AfterShock Comics Enlists Garth Ennis, Neil Gaiman And More
Hello and welcome to What Are You Reading?, where we regularly talk about the comics we’ve been reading lately. Our special guest today is homebrewing enthusiast and first-time publisher Joshua Henaman. He’s the creator of Bigfoot – Sword of the Earthman, a sword, sorcery and Sasquatch epic self-published under the Brewhouse Comics banner with art duties by Andy Taylor. It’s available in select stores and via online ordering at www.bigfootcomic.com.
To see what Joshua and the Robot 6 crew have been reading, click below.
Marvel Ultimate Spider-Man #8: I wish I saw writer Todd Dezago and artist Craig Rousseau doing more work at Marvel or DC these days. So when I found out they had a story in this issue, I scooped it up immediately. They did not disappoint. Dezago is the king of writing wisecracking-style Spidey as usual and Rousseau adapts to the Disney XD/Marvel house style of drawing Spidey—figuring out a way to make Spidey’s mask expressive by resizing the eye lenses in certain scenes. While a short story, it was still fun to read for all ages.
Journey Into Mystery #646: I have been a longtime fan of Kathryn Immonen’s writing (I still fondly remember her Hellcat back in 2007/2008). So I was primed to love her writing Lady Sif in the Marvel Now-ification of this title. Kudos to editor Lauren Sankovitch for pairing Immonen with artist Valero Schiti. Immonen seems to inject a bit of subtle whimsy in her characters, and not all artists can pull that subtly off. Schiti can. Also Lady Sif has some great action scenes (and some simple quiet character interaction moments) that both writer and artist deliver effectively. This is a great start.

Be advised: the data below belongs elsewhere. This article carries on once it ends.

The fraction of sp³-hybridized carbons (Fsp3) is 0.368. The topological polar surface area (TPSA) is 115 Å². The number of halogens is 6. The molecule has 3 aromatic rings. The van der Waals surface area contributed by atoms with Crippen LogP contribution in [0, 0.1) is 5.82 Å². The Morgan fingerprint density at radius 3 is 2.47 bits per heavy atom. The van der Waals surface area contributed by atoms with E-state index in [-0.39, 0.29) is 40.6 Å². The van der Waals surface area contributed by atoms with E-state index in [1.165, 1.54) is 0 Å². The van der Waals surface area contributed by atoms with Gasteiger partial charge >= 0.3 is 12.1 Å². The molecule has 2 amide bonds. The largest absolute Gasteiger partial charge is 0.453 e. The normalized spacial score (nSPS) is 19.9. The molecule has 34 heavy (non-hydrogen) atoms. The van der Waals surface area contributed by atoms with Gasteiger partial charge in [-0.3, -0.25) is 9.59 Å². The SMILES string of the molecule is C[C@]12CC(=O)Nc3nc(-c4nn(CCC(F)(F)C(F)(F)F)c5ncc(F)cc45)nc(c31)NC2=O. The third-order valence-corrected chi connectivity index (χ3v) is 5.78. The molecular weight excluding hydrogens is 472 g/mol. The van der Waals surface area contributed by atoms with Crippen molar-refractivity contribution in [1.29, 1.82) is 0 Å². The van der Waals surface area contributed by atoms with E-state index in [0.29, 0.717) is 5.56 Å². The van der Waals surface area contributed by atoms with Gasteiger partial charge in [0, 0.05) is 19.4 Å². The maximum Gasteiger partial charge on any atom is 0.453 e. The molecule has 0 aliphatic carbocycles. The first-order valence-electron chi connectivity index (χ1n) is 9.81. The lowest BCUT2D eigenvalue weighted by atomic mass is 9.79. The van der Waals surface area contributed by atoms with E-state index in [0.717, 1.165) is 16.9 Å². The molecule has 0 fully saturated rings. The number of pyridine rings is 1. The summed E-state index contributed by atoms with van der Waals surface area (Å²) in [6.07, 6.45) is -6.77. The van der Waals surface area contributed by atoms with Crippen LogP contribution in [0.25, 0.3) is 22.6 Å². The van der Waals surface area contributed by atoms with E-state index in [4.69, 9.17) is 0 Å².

FF #1: Two reasons I am reading this book: Michael Allred and Laura Allred. To have these two incredibly talented people on a Marvel book is as extraordinary as one might expect. Other artists have had Sue Storm walk on invisible steps as a mode of transportation, but the perspective that Michael uses when Invisible Woman arrives at the Inhumans floating kingdom (allowing us to see the city below as well as a plane and helicopter in flight) is downright astounding. Meanwhile Laura’s coloring sensibilities are like no one else on a Marvel book. Characters pop off the page. Writer Matt Fraction could have the characters doing baby talk and I would not care=I am here for the visuals.
What with Steed & Mrs. Peel, Daredevil, and Indestructible Hulk, it was Mark Waid Week last week. I liked all three a lot, but Indestructible Hulk #1 (drawn by Leinil F. Yu) might have gotten me back on the Hulk train for the first time since Peter David left. In fact, when I first started reading the David/Frank Incredible Hulk back in 1994, the book was in the “Dr. Banner”/Pantheon phase. It’s somewhat simplistic to compare Waid’s SHIELD-based take to the Pantheon, but the tone is totally different. I like Waid’s quieter, more mature, but more commanding Banner, and I thought Yu did a good job with both the mundane diner scenes and the action. It’s maybe a little rougher work than Daredevil, but (oddly enough for a Hulk book) it may be more subtle too.